White Matter Fiber Tractography via
Anisotropic Diffusion Simulation in the Human Brain

Ning Kang, Jun Zhang
Laboratory for High Performance Scientific Computing and Computer Simulation
Department of Computer Science
University of Kentucky
773 Anderson Hall
Lexington, KY 40506-0046, USA

and
Eric S. Carlson
Department of Chemical Engineering
University of Alabama
P. O. Box 870203
Tuscaloosa, AL 35487-0203, USA

and
Daniel Gembris
Institute for Computational Medicine
University of Mannheim
B6, 23-29C, D-68131 Mannheim, Germany

Abstract

A novel approach to noninvasively tracing brain white matter fiber tracts is presented using diffusion tensor magnetic resonance imaging (DT-MRI). This technique is based on successive anisotropic diffusion simulations over the human brain, which are utilized to construct three dimensional diffusion fronts. The fiber pathways are determined by evaluating the distance and orientation from the fronts to their corresponding diffusion seeds. Synthetic and real DT-MRI data are employed to demonstrate the tracking scheme. It is shown that the synthetic tracts are accurately replicated, and several major white matter fiber pathways can be reproduced noninvasively, with the tract branching being allowed. Since simulating the diffusion process, which is truly a physical phenomenon reflecting the underlying architecture of cerebral tissues, makes full use of the diffusion tensor data, including both the magnitude and orientation information, the proposed approach is expected to enhance robustness and reliability in white matter fiber reconstruction.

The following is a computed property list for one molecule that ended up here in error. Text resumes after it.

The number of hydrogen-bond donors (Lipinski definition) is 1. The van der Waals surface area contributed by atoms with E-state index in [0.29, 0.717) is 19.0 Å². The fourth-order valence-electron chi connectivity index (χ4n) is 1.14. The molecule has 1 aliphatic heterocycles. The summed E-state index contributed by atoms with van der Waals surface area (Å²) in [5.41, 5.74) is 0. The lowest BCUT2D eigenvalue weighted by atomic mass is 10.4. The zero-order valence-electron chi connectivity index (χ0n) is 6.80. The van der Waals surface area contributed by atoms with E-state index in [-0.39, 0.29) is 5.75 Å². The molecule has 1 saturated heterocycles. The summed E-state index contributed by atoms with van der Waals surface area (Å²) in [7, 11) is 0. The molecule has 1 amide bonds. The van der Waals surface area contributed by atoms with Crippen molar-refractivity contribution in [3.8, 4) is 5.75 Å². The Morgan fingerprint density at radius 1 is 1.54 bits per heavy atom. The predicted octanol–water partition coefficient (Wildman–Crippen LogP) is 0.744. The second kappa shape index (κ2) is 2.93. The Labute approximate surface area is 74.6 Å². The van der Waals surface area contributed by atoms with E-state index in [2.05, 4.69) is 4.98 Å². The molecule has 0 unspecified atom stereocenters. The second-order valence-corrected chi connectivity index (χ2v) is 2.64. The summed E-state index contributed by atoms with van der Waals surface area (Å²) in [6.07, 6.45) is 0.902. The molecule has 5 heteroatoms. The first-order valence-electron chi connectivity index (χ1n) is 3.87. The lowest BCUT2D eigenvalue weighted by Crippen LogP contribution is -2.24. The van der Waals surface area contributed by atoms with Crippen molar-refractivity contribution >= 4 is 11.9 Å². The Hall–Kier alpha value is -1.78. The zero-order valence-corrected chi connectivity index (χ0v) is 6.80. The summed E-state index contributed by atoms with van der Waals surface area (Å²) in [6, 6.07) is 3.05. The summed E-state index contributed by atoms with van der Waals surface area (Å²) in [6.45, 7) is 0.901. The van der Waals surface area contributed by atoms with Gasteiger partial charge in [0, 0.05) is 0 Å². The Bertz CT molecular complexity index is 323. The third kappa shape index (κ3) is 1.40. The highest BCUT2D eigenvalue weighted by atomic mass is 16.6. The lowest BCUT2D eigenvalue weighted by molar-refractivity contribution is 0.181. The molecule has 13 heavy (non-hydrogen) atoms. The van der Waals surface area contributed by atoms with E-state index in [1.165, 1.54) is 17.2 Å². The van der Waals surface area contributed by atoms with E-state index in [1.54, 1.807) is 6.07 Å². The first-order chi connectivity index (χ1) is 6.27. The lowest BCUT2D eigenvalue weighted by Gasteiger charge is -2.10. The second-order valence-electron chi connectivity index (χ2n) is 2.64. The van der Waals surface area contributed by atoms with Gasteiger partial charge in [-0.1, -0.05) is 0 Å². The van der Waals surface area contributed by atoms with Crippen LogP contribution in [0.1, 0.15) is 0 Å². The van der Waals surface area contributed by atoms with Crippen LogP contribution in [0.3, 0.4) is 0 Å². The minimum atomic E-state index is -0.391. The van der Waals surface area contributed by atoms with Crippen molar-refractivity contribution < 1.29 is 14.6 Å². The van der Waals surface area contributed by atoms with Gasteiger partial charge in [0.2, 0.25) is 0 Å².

Key words: fiber tractography, anisotropic diffusion simulation, diffusion tensor magnetic resonance imaging

Mathematics Subject Classification:


Download the PDF file kang4.pdf.
This paper has been published in IEEE Transactions on Medical Imaging, Vol. 24, No. 9, pp. 1127-1137, 2005.
The published version is slightly different from the original technical version, which is Technical Report No. 410-04, Department of Computer Science, University of Kentucky, Lexington, KY, 2004.

This research was supported in part by the U.S. National Science Foundation under the grant CCR-9988165, CCR-0092532, and ACR-0202934, in part by the U.S. Department of Energy Office of Science under grant DE-FG02-02ER45961, and in part by the University of Kentucky Research Committee.